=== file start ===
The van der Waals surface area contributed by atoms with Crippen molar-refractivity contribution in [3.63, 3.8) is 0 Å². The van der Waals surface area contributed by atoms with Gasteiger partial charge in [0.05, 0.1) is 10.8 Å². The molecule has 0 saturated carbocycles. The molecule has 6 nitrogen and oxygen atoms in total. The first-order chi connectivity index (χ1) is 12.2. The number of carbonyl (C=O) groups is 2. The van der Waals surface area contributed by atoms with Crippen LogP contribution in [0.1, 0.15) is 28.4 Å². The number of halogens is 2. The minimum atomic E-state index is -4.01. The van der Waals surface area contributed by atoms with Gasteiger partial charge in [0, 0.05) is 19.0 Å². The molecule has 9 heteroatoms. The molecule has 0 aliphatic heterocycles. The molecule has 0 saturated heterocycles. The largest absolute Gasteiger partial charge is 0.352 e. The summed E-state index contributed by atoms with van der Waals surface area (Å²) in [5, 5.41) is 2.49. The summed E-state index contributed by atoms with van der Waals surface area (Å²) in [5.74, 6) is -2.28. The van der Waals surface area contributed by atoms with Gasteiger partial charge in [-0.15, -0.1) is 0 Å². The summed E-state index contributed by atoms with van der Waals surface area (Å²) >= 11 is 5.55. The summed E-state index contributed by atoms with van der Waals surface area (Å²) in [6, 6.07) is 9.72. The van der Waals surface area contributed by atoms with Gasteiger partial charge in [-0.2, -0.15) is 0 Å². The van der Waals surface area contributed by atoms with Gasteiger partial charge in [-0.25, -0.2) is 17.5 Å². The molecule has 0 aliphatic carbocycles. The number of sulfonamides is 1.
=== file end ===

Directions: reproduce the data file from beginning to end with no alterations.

The van der Waals surface area contributed by atoms with Crippen molar-refractivity contribution in [3.63, 3.8) is 0 Å². The van der Waals surface area contributed by atoms with Gasteiger partial charge in [0.05, 0.1) is 10.8 Å². The molecule has 0 saturated carbocycles. The molecule has 6 nitrogen and oxygen atoms in total. The first-order chi connectivity index (χ1) is 12.2. The number of carbonyl (C=O) groups is 2. The van der Waals surface area contributed by atoms with Crippen LogP contribution in [0.1, 0.15) is 28.4 Å². The number of halogens is 2. The minimum atomic E-state index is -4.01. The van der Waals surface area contributed by atoms with Gasteiger partial charge in [0, 0.05) is 19.0 Å². The molecule has 9 heteroatoms. The molecule has 0 aliphatic heterocycles. The molecule has 0 saturated heterocycles. The largest absolute Gasteiger partial charge is 0.352 e. The summed E-state index contributed by atoms with van der Waals surface area (Å²) in [5, 5.41) is 2.49. The summed E-state index contributed by atoms with van der Waals surface area (Å²) in [5.74, 6) is -2.28. The van der Waals surface area contributed by atoms with Gasteiger partial charge in [-0.15, -0.1) is 0 Å². The summed E-state index contributed by atoms with van der Waals surface area (Å²) >= 11 is 5.55. The summed E-state index contributed by atoms with van der Waals surface area (Å²) in [6, 6.07) is 9.72. The van der Waals surface area contributed by atoms with Gasteiger partial charge in [-0.2, -0.15) is 0 Å². The van der Waals surface area contributed by atoms with Gasteiger partial charge in [-0.25, -0.2) is 17.5 Å². The molecule has 0 aliphatic carbocycles. The number of sulfonamides is 1.